Residents worry that it may contaminate the caves where they get their water, put their kids at risk, and cut off their access to the outside world.
Mexico's VIDA Y ESPERANZA — The ambitious Maya Train project in Mexico, which is meant to improve the Yucatan Peninsula, is splitting the communities it was intended to serve and endangering the Indigenous Maya people after whom it was named.
One contentious section traverses some of the most intricate and delicate underground cave systems in the world for more than 68 miles (110 kilometers) between the beaches of Cancun and Tulum.
Environmentalists, archaeologists, and cave divers have expressed opposition to one of President Andrés Manuel López Obrador's flagship projects and have staged demonstrations to prevent backhoes from uprooting trees and removing the thin layer of soil.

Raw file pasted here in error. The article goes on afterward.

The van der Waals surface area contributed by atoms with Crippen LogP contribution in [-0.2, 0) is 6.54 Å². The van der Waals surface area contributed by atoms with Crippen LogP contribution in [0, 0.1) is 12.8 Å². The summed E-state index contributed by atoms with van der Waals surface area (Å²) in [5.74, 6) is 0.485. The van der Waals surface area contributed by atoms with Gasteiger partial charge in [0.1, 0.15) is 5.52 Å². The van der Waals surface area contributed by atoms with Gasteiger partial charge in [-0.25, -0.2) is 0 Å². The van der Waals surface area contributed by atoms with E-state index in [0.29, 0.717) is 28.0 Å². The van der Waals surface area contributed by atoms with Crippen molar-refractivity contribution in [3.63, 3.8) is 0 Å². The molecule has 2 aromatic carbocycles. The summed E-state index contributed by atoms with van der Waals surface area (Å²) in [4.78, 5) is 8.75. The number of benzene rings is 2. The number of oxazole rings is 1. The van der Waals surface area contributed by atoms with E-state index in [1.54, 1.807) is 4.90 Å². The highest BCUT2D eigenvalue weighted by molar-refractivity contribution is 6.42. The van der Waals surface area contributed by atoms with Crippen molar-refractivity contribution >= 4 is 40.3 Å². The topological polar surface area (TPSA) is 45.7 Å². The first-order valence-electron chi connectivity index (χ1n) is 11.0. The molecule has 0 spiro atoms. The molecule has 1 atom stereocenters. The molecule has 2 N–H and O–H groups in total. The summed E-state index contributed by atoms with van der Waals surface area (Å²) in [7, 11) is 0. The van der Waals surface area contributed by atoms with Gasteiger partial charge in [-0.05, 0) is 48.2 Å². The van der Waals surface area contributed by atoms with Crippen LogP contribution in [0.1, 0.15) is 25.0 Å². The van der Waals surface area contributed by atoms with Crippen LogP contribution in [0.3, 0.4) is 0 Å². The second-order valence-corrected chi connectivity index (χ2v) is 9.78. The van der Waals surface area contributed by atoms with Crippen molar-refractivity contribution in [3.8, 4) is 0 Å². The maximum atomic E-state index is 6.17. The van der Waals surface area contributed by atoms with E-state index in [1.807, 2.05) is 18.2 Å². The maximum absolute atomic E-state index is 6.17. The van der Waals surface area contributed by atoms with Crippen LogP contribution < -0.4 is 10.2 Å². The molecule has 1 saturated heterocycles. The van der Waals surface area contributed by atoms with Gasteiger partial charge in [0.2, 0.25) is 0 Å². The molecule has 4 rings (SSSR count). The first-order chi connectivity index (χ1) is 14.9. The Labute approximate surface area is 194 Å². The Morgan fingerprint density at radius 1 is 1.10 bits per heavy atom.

The train will, however, pass directly by the doors of the mostly Maya residents of Vida y Esperanza, a community of around 300 people and 70 dwellings whose name means "Life and Hope." They worry that it will contaminate the caves where they get their water, put their kids at risk, and cut off their connection to the outside world.
Archaeologist and cave diver Octavio Del Rio points out the Guardianes cave that is just beneath the train's course, a few miles from the acres of downed trees where the train is meant to run. In certain spots, the limestone roof of the cave is only two or three feet thick, and a rushing train would most likely cause it to collapse.
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